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Delegate Fleischauer seeks federal critical infrastructure protection for Mylan plant

MORGANTOWN – Delegate Barbara Evans Fleischauer, D-Monongalia, is seeking federal help in keeping the Viatris Morgantown pharmaceutical plant open.

Following the winning playbook of U.S. Rep. Diana Harshbarger, R-Tenn., she’s written a letter to the U.S. Cybersecurity and Infrastructure Security Agency (CISA) asking the plant be designated as critical infrastructure needed to maintain national security.

Harshbarger wrote to CISA at the beginning of this year asking that an American Antibiotics Initiative plant in Bristol, Tenn., retain its critical infrastructure status post-pandemic because it’s the nation’s only turn-key facility for the repatriation of penicillin production and therefore represents a critical national asset.

CISA wrote back to her on Feb. 4, assuring her the plant would retain its status.

Fleischauer’s letter is modeled on Harshbarger’s but is specific to the Morgantown plant.

She opens by saying the COVID pandemic has highlighted the nation’s supply chain and domestic manufacturing deficiencies. “In particular, the pandemic has taught us that over-reliance on foreign supplied raw materials and on foreign manufacturing in the pharmaceutical industry is a weakness that threatens our public health and our national security.”

She reminds CISA Director Jen Easterly that President Biden recognized the importance of domestic pharmaceutical materials and manufacturing in a February executive order, and that the pharmaceutical industry is one of 16 vital infrastructure assets.

She includes a brief history of the Mylan plant – as it was known before the creation of Viatris and as the sign out front still indicates – and says, “The bright shining light Mylan has brought to our community is dimming.”

After making her request that the plant along with its standard operating procedures, various drug applications and licences, and intellectual property all be designated as critical infrastructure.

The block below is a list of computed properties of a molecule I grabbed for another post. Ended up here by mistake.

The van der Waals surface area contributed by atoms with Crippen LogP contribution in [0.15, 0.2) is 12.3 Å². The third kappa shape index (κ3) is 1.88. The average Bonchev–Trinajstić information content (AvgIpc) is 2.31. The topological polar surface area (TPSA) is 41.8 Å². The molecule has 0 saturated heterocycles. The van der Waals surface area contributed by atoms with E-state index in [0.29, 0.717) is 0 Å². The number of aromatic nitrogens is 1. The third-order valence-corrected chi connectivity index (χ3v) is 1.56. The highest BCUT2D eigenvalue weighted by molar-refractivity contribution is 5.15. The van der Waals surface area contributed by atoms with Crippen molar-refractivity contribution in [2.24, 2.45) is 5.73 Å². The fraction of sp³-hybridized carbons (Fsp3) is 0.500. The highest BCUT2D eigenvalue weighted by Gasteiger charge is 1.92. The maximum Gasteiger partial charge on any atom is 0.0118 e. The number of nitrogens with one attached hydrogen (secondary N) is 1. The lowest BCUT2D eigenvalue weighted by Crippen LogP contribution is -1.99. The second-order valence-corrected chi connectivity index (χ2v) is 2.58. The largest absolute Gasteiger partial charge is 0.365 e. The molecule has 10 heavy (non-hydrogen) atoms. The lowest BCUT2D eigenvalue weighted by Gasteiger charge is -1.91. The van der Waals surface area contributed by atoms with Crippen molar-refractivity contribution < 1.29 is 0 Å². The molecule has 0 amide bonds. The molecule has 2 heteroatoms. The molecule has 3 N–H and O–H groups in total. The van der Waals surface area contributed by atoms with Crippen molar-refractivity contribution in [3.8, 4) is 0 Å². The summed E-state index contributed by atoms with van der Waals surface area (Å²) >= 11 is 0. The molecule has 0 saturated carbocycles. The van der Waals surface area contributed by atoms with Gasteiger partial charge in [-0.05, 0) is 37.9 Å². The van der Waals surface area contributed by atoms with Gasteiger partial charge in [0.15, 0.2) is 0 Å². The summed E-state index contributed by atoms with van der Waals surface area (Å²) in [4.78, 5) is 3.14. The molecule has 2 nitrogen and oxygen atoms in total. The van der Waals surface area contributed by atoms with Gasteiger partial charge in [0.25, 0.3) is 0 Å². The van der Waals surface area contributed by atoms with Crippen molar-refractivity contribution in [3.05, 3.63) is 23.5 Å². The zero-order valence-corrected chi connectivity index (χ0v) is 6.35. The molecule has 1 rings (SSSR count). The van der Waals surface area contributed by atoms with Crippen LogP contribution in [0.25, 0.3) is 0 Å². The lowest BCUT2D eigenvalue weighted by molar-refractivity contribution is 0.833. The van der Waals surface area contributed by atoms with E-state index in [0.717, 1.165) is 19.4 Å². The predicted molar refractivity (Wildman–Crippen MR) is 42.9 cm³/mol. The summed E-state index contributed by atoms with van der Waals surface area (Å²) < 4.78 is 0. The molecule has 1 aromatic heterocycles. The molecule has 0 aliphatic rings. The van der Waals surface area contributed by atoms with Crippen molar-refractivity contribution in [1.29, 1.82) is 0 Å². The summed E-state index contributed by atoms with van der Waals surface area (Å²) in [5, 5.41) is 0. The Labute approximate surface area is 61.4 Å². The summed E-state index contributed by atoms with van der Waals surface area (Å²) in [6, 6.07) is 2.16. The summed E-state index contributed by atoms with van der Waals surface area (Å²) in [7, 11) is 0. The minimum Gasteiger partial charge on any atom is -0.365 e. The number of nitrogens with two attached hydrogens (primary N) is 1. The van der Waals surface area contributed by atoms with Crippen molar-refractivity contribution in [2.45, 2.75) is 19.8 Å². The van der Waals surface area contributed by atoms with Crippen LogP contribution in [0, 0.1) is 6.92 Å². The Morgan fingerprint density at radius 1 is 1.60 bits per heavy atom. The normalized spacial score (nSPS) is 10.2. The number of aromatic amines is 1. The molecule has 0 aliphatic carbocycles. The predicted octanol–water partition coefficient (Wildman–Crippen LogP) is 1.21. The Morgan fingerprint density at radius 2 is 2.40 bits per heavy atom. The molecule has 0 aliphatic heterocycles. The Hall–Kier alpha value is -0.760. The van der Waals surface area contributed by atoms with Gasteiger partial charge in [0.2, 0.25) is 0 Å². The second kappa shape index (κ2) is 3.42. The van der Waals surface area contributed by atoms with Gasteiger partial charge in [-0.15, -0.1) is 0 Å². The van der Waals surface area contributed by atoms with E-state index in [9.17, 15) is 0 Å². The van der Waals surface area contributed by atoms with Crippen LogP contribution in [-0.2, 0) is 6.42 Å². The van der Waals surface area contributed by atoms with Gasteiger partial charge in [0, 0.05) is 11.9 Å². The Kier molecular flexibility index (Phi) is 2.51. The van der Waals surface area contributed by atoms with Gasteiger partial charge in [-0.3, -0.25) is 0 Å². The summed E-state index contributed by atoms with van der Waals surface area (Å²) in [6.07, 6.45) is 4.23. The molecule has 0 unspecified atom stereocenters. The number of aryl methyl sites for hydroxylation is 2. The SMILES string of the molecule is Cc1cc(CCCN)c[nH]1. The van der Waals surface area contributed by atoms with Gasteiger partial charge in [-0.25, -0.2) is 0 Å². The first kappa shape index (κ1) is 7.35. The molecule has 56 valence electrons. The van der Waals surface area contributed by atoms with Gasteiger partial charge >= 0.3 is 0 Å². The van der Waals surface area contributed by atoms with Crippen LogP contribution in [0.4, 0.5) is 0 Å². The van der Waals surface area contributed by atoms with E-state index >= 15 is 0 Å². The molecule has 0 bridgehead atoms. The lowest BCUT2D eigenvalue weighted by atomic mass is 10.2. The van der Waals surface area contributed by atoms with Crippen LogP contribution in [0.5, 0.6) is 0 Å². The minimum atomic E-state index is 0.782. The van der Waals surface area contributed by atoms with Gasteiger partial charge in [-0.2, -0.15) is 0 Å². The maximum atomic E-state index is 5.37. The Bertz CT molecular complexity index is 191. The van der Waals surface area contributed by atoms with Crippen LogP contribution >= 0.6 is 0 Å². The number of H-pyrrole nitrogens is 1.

“The closure of this state-of-the-art American pharmaceutical facility,” she writes, “will be a devastating blow to our community, but more importantly, it would subvert the intention of the president to avoid the outsourcing of American jobs.” She notes the employees have been approved for federal Trade Adjustment Assistance, verifying their jobs have been outsourced (to India and Australia and possibly China, according to previous reports in The Dominion Post).

“The closure of the Viatris plant in Morgantown, W.Va., actively undermines our national security and public health interests,” Fleischauer writes.

Along with Easterly, Fleischauer copied the letter to Sens. Joe Manchin and Shelley Moore Capito, Rep. David McKinley, Gov. Jim Justice, Commerce Secretary Ed Gaunch, and a number of local legislators and public officials.

Fleischauer told The Dominion Post, “With all of the news about the contamination of medications made in China and India, as well as the inability of the FDA to conduct unannounced inspections like is done in this country, this should not be a partisan issue. I have asked my colleagues who represent this city, county and the state at all levels to communicate their support of this designation of Mylan as critical infrastructure. I hope they will add their voices and communicate with Director Easterly.”

The United Steelworkers Local 8-957 brought Harshbarger’s letter to the attention of The Dominion Post in June, and we subsequently asked both Manchin and Capito if they had considered or tried this. Neither gave a direct answer on that specific item.

The connecting link between Bristol and Morgantown is David Argyle, an entrepreneur from Toronto, Canada, who was serendipitously placed to help save the Bristol plant after it had been shuttered by a generic pharmaceutical company from India that reportedly emphasized cost-saving and profit over quality.

Representing and assisting the new owner, who won it at auction, he worked with the community and government leaders who rallied together to bring the plant back to life under its new, U.S.-based owners. “Everyone stood up and did the right thing,” he said.

“The reason why only American companies could bid on it,” Argyle said, “is because we got CISA accreditation.” That prevented foreign ownership. “American pharma needs to be controlled start to finish by American companies, made in America.”

Citing Biden’s interest in protecting American pharma, he said, “I’m just confused about how Viatris … are able to ship jobs overseas when the executive supply chain order is 180 degrees the other way.”

Argyle said one of his colleagues shared with him an article about the Morgantown plant closure. “I said, ‘This is crazy.’” So he contacted USW Local 8-957 to share his successful experience in Bristol, and now has helped Fleischauer draft her letter.

CISA accreditation, Argyle said, would prevent Viatris from sending not only the jobs but the plant equipment, the procedures and drug licenses overseas.

Viatris could keep the plant open, he said. “If they can’t do it, then don’t take the opportunity away for another American group to come in and save it.”

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